Liste des LLM généralistes
Cette page référence quelques grands modèles de langage pré entraînés actuels. Pour une liste de plusieurs dizaines de milliers de modèles de language pré entraînés, il faut consulter le site HuggingFace
Cette page référence quelques grands modèles de langage pré entraînés actuels. Pour une liste de plusieurs dizaines de milliers de modèles de language pré entraînés, il faut consulter le site HuggingFace. Ce site fournit par ailleurs divers classements mises à jour dont celui des LLM opensource.
Instruction-following models such as GPT-3.5 (text-davinci-003), ChatGPT, Claude, and Bing Chat have become increasingly powerful. Many users now interact with these models regularly and even use them for work. However, despite their widespread deployment, instruction-following models still have many deficiencies: they can generate false information, propagate social stereotypes, and produce toxic language. To make maximum progress on addressing these pressing problems, it is important for the academic community to engage. Unfortunately, doing research on instruction-following models in academia has been difficult, as there is no easily accessible model that comes close in capabilities to closed-source models such as OpenAI’s text-davinci-003. We are releasing our findings about an instruction-following language model, dubbed Alpaca, which is fine-tuned from Meta’s LLaMA 7B model. We train the Alpaca model on 52K instruction-following demonstrations generated in the style of self-instruct using text-davinci-003. On the self-instruct evaluation set, Alpaca shows many behaviors similar to OpenAI’s text-davinci-003, but is also surprisingly small and easy/cheap to reproduce.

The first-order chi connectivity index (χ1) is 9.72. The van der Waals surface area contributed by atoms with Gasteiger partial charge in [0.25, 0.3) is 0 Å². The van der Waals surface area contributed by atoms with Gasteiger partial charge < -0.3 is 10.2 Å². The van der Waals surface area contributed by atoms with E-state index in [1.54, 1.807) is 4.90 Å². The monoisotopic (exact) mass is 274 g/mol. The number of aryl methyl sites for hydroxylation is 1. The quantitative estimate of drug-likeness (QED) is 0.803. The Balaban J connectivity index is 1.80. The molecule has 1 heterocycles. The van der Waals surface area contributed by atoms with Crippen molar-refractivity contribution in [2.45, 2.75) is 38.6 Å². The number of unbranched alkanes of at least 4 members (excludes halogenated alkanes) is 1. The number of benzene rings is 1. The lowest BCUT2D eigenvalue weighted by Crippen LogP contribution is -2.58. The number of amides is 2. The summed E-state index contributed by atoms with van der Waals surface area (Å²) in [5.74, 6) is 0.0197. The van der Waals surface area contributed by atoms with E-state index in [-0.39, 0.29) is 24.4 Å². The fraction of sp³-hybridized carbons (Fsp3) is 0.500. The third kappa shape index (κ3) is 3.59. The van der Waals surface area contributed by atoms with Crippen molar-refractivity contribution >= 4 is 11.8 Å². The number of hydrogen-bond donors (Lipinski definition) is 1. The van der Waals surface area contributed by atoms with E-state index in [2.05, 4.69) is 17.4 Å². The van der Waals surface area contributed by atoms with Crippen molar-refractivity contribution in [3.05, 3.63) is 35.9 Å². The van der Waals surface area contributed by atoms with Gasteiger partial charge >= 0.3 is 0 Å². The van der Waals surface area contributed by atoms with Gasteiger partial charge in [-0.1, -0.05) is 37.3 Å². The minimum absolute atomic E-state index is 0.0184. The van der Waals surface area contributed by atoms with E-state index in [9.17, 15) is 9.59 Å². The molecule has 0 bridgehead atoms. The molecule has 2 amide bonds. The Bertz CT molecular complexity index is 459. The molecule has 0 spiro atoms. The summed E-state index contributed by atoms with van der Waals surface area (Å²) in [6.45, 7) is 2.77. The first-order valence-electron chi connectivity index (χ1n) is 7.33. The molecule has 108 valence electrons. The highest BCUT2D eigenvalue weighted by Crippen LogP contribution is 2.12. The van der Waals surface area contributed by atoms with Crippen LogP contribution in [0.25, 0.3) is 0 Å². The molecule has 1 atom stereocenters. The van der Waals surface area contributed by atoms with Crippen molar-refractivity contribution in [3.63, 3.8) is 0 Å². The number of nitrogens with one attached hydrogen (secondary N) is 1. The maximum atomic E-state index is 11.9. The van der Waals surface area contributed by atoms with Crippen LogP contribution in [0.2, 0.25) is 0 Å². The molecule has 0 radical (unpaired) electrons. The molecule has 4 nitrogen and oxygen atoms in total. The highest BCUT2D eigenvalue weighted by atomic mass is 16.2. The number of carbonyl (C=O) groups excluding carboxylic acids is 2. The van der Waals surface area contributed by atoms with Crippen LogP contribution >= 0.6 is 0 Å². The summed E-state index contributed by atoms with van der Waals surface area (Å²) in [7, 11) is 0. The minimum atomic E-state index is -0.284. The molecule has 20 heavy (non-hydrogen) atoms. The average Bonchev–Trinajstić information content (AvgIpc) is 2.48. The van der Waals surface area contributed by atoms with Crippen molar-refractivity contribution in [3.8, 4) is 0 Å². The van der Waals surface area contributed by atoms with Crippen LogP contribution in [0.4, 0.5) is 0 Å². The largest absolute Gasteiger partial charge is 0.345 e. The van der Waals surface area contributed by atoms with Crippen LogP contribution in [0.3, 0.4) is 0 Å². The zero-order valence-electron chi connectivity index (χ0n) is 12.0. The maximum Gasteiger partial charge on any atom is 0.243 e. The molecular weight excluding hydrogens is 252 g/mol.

CamemBERT: a Tasty French Language Model